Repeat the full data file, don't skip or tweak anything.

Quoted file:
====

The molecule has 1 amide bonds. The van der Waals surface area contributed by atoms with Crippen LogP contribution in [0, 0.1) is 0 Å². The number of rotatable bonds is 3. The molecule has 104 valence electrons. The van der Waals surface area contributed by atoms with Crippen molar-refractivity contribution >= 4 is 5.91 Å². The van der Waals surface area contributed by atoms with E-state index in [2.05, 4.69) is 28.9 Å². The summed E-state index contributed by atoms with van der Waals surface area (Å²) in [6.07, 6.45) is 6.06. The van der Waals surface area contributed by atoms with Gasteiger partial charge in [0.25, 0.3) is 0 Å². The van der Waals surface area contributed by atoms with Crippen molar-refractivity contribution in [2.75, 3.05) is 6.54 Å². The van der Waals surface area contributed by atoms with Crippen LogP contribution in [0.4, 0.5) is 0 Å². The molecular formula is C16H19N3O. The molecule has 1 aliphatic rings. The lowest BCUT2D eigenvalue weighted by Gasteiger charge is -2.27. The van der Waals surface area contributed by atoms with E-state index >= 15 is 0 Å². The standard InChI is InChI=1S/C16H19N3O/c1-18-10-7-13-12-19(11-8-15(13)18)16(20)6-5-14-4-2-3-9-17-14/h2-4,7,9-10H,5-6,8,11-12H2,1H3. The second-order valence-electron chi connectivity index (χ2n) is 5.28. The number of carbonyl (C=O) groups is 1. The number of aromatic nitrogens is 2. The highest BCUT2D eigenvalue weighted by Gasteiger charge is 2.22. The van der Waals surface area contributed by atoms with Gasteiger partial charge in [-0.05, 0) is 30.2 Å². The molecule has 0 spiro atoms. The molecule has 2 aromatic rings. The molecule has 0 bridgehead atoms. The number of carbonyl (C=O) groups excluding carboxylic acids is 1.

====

The molecule has 1 amide bonds. The van der Waals surface area contributed by atoms with Crippen LogP contribution in [0, 0.1) is 0 Å². The number of rotatable bonds is 3. The molecule has 104 valence electrons. The van der Waals surface area contributed by atoms with Crippen molar-refractivity contribution >= 4 is 5.91 Å². The van der Waals surface area contributed by atoms with E-state index in [2.05, 4.69) is 28.9 Å². The summed E-state index contributed by atoms with van der Waals surface area (Å²) in [6.07, 6.45) is 6.06. The van der Waals surface area contributed by atoms with Gasteiger partial charge in [0.25, 0.3) is 0 Å². The van der Waals surface area contributed by atoms with Crippen molar-refractivity contribution in [2.75, 3.05) is 6.54 Å². The van der Waals surface area contributed by atoms with Crippen LogP contribution in [0.4, 0.5) is 0 Å². The molecular formula is C16H19N3O. The molecule has 1 aliphatic rings. The lowest BCUT2D eigenvalue weighted by Gasteiger charge is -2.27. The van der Waals surface area contributed by atoms with E-state index >= 15 is 0 Å². The standard InChI is InChI=1S/C16H19N3O/c1-18-10-7-13-12-19(11-8-15(13)18)16(20)6-5-14-4-2-3-9-17-14/h2-4,7,9-10H,5-6,8,11-12H2,1H3. The second-order valence-electron chi connectivity index (χ2n) is 5.28. The number of carbonyl (C=O) groups is 1. The number of aromatic nitrogens is 2. The highest BCUT2D eigenvalue weighted by Gasteiger charge is 2.22. The van der Waals surface area contributed by atoms with Gasteiger partial charge in [-0.05, 0) is 30.2 Å². The molecule has 0 spiro atoms. The molecule has 2 aromatic rings. The molecule has 0 bridgehead atoms. The number of carbonyl (C=O) groups excluding carboxylic acids is 1.